Negosentro | Explained in 5 Steps: How To Become a Phlebotomist | Phlebotomy is a rewarding field in the healthcare industry that is also rapidly expanding. The Bureau of Labor Statistics predicts that phlebotomist employment will grow by more than 10% between 2021 and 2031.
With phlebotomists already earning competitive salaries (the median annual wage for phlebotomists in the United States is $37,380 as of May 2021), it’s easy to see why this is becoming an appealing field.
If you want to become a phlebotomist but don’t know where to begin, here are five steps to help you get started.
Obtain a High School Diploma
You don’t need a college degree to work as a phlebotomist, but you need a high school diploma equivalent or higher to apply for a phlebotomy program. You can do this by taking the General Educational Development exam (GED), which allows students with no high school diploma to get their diploma and start college immediately.
Enroll in an Accredited Phlebotomy Training Program
Phlebotomy training programs are typically offered at community colleges, vocational schools, and some hospitals. Typically, phlebotomy school programs take about a year to complete and may involve classroom instruction and hands-on training. Because your phlebotomy courses will focus on anatomy, physiology, and other medically related courses, it will be helpful if your diploma courses are science-based.
Complete Your Courses and Earn Your Certificate
Before you can graduate from the program, you must complete certain courses. This will include classroom instruction as well as hands-on training sessions. To successfully complete your phlebotomy program, you must have understood the codes related to your practice, including selecting the appropriate equipment and supplies, patient preparation for a phlebotomy draw, and how to label and properly store the collected blood samples.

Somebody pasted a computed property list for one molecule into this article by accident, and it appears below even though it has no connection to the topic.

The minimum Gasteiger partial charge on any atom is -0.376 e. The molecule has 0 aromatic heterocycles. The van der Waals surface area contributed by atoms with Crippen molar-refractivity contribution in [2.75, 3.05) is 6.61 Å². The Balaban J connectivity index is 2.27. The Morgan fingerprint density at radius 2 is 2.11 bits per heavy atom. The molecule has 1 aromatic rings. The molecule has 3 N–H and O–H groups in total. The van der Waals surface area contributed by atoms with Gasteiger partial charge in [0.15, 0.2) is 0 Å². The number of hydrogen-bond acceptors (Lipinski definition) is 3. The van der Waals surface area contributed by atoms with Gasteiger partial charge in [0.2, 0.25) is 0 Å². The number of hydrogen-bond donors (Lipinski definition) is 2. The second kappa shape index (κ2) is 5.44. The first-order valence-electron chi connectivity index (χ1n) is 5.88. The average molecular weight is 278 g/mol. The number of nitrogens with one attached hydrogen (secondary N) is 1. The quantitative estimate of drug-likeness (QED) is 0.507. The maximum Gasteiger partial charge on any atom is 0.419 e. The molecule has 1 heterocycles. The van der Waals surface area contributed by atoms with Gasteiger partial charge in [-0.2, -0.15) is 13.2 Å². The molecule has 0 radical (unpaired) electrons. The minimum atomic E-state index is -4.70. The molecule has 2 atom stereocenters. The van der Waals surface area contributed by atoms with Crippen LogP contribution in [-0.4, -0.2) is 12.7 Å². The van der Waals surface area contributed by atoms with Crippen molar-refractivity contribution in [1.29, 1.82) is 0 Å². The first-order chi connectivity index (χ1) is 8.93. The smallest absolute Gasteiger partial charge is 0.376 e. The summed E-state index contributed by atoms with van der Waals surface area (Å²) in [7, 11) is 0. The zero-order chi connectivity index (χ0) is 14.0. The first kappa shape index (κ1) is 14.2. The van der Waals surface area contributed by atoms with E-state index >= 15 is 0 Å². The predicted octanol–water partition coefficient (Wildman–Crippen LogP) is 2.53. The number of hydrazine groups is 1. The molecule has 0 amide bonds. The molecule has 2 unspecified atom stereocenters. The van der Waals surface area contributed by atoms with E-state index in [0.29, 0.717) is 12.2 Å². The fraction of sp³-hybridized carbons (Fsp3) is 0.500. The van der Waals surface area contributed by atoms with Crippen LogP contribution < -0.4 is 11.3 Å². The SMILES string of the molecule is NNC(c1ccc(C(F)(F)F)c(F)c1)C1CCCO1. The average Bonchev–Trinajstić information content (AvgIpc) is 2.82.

These practical training sessions typically last 40 hours on average, and on completion, they offer you three possible certification types depending on blood puncture and collection. They are LPT (Limited Phlebotomy Technician), CPT I (Certified Phlebotomy Technician I), and CPT II (Certified Phlebotomy Technician II).
After completing your phlebotomy school program and receiving your certificate, you can take a certification exam offered by a professional organization such as the National Phlebotomy Association (NPA) or the American Society for Clinical Pathology (ASCP).
Although this certification is only required in four states (California, Louisiana, Nevada, and Washington), it gives you an advantage in the job market and is frequently required by some private employers. In addition, certified phlebotomists earn more than non-certified phlebotomists across the country. So, get certified.
Maintain Your Certification
Most professional organizations that offer phlebotomy certification require you to complete continuing education credits to maintain your certification. This may involve taking additional courses or attending workshops to keep your skills and knowledge up-to-date.
Becoming a phlebotomist is a rewarding career choice that offers the opportunity to make a difference in patient’s lives while providing stability and financial security. So why not take these steps today and begin your journey from phlebotomy school to a rewarding future?